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Summary: Proper 19 (A) The unforgiving servant's heart was cold and shallow. But God's grace and mercy to us is deep and wide. Therefore, it not only changes our hearts, but overflows through us to others.

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J. J.

May the words of my mouth, and the meditations of our hearts, be acceptable in Thy sight,

O Lord, our Rock and our Redeemer. Amen.

“Deep and Wide”

Last week in the Gospel, Jesus had taught his disciples about being the greatest and least, and to seek unity, being One Flock, One Shepherd. To do so, it meant that the flock would have to receive back the sheep who had strayed, to receive the brother or sister who had wandered off to its own way.

Today the lesson continues. Jesus teaches us that in receiving one another we must receive not only the one who wandered off, but also the one who sinned against us, the one who hurt us. To receive one another, so the flock may be one, takes forgiveness. Jesus teaches His disciples, and He teaches us, about forgiveness. About God’s forgiveness and about our forgiveness.

Here comes Peter again. We can always depend on Peter to ask the question that we would like to ask, that we want to ask, but haven’t the boldness to ask. Peter asks, “How often must I forgive my brother, up to seven times?” There are several theories how Peter got to seven. But it doesn’t much matter, other than Peter thought that seven times was more than generous, and ought to be enough. You know how we say, “Enough is enough.” And we don’t really mean that it’s exactly enough, as is “good enough.” We mean that it’s more than enough. Patience is not only wearing thin, it done has a hole in it. And forgiveness is the last thought on our minds, if it can even make its way into our thoughts.

Seven would be a lot. But at least it was a rule. It was measurable. It was something Peter could do. Or thought or hoped or believed he could do.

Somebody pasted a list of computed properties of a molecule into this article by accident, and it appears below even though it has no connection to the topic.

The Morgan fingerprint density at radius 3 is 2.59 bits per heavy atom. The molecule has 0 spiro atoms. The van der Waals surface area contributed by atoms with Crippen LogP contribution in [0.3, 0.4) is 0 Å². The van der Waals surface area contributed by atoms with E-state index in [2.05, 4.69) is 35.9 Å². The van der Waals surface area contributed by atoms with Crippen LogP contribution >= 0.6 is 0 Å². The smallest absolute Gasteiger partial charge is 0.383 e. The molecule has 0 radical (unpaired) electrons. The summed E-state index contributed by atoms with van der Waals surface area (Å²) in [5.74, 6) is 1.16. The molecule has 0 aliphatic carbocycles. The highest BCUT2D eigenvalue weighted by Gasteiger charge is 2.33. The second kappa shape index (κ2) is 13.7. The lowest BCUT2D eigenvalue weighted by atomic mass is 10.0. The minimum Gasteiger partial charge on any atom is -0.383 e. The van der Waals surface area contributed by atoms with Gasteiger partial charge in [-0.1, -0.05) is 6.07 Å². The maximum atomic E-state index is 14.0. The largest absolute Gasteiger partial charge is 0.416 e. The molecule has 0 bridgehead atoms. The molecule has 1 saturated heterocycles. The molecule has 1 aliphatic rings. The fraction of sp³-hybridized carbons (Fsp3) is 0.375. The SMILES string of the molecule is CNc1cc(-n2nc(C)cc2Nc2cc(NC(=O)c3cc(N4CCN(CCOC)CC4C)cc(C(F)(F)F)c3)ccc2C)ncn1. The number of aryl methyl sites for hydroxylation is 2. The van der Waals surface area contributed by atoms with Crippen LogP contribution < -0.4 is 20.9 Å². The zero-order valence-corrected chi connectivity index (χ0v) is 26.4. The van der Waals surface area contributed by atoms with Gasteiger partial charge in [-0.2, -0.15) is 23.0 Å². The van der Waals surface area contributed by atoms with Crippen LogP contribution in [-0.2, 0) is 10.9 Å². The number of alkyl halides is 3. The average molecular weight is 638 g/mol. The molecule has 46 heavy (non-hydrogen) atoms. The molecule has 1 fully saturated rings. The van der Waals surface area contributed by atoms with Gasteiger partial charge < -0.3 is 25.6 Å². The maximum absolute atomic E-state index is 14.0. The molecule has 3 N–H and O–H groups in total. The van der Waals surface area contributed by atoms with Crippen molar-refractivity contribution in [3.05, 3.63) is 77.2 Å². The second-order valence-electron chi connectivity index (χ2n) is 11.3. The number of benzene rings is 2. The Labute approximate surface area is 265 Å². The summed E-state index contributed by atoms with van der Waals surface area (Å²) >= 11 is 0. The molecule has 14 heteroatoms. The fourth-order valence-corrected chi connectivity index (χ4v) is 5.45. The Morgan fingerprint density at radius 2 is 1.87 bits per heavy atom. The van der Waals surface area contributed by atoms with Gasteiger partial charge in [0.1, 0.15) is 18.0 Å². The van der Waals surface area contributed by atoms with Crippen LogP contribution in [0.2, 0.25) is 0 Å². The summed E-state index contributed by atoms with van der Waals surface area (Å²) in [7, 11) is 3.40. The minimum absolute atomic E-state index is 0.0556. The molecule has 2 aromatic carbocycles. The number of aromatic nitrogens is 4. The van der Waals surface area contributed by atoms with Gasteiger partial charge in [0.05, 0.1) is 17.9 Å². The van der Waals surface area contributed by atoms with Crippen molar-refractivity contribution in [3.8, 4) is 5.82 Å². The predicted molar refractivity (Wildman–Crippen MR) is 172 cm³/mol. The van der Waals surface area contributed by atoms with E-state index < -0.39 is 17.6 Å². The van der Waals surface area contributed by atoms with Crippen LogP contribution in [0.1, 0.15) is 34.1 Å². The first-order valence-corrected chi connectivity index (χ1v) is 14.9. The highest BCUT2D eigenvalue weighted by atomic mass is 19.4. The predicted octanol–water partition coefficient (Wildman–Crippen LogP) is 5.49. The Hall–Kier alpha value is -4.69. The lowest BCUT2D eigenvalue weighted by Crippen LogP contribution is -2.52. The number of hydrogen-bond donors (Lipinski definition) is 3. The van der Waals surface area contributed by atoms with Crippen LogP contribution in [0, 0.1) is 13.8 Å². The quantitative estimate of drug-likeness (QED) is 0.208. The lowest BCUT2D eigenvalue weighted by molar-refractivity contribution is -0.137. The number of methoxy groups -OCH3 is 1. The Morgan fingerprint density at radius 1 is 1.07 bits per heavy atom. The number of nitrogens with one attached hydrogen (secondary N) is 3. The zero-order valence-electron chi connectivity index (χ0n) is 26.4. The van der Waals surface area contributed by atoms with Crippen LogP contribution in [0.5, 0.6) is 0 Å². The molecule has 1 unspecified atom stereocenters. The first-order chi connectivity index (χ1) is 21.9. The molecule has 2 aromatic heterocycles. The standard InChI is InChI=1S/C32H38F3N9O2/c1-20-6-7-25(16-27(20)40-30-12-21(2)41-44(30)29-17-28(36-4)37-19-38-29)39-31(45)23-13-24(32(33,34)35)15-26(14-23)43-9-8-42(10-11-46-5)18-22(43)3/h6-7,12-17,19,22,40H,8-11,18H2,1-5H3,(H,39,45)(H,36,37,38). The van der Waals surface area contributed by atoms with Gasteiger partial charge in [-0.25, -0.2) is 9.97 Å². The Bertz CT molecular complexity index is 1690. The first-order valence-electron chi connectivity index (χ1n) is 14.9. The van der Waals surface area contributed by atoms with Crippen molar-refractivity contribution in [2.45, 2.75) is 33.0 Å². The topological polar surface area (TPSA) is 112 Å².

What is Jesus’ reply to Peter generous proposal? Not seven times. But seventy times seven. Four Hundred and Ninety! Patience would not have a hole in it, because there would not be any patience left to form the hole. Who can keep this rule?

And that’s the point. Jesus was not giving us another, or new, or different rule to keep. He was telling Peter, and telling us, about the nature of forgiveness.

There is no time for Peter to object. Jesus continues, and explains about forgiveness in a parable. The King has a servant who owes 10,000 talents. The servant could not pay. The King is going to sell him off, and his wife, and his children. He begs for mercy, saying, give me time, and I will pay. Well, a talent was equal to 6,000 denarii, and one denarius was a day’s wage. 10,000 talents would be 60 million days’ wages. That is more than 164,000 years, 7 days a week. It’s like you or me saying we can pay off the national debt, just give us time.

More time would not make a bit of difference. The King saw the miserable state of the servant. Not only his enormous debt, but his utter foolishness to think that he could pay it. So the King forgives. He forgives the debt.

Now this servant leaves the throne room. As he is going out of the front gate of the castle he sees another servant who owed him 100 denarii, or three months wages. He says, Pay up. The servant doesn’t have it, and says, I will make it good. I will pay you, just give me some time. Now, here, the request for some time is a reasonable one. Three months wages is not nothing, but it is a debt that could be paid.


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